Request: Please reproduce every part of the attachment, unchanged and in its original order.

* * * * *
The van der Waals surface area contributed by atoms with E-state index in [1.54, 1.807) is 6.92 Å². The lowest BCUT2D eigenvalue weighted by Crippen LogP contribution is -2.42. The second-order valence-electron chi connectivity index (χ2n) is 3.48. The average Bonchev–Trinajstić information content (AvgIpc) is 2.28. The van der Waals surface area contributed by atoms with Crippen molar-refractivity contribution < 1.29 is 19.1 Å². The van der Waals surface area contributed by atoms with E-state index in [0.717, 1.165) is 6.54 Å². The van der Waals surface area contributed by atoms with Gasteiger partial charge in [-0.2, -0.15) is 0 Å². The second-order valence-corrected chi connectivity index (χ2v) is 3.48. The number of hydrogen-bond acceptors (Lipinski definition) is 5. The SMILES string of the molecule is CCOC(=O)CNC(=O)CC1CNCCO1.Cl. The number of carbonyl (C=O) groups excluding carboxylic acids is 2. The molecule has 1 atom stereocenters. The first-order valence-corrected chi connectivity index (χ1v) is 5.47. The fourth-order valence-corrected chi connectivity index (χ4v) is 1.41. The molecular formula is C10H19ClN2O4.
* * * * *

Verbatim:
The van der Waals surface area contributed by atoms with E-state index in [1.54, 1.807) is 6.92 Å². The lowest BCUT2D eigenvalue weighted by Crippen LogP contribution is -2.42. The second-order valence-electron chi connectivity index (χ2n) is 3.48. The average Bonchev–Trinajstić information content (AvgIpc) is 2.28. The van der Waals surface area contributed by atoms with Crippen molar-refractivity contribution < 1.29 is 19.1 Å². The van der Waals surface area contributed by atoms with E-state index in [0.717, 1.165) is 6.54 Å². The van der Waals surface area contributed by atoms with Gasteiger partial charge in [-0.2, -0.15) is 0 Å². The second-order valence-corrected chi connectivity index (χ2v) is 3.48. The number of hydrogen-bond acceptors (Lipinski definition) is 5. The SMILES string of the molecule is CCOC(=O)CNC(=O)CC1CNCCO1.Cl. The number of carbonyl (C=O) groups excluding carboxylic acids is 2. The molecule has 1 atom stereocenters. The first-order valence-corrected chi connectivity index (χ1v) is 5.47. The fourth-order valence-corrected chi connectivity index (χ4v) is 1.41. The molecular formula is C10H19ClN2O4.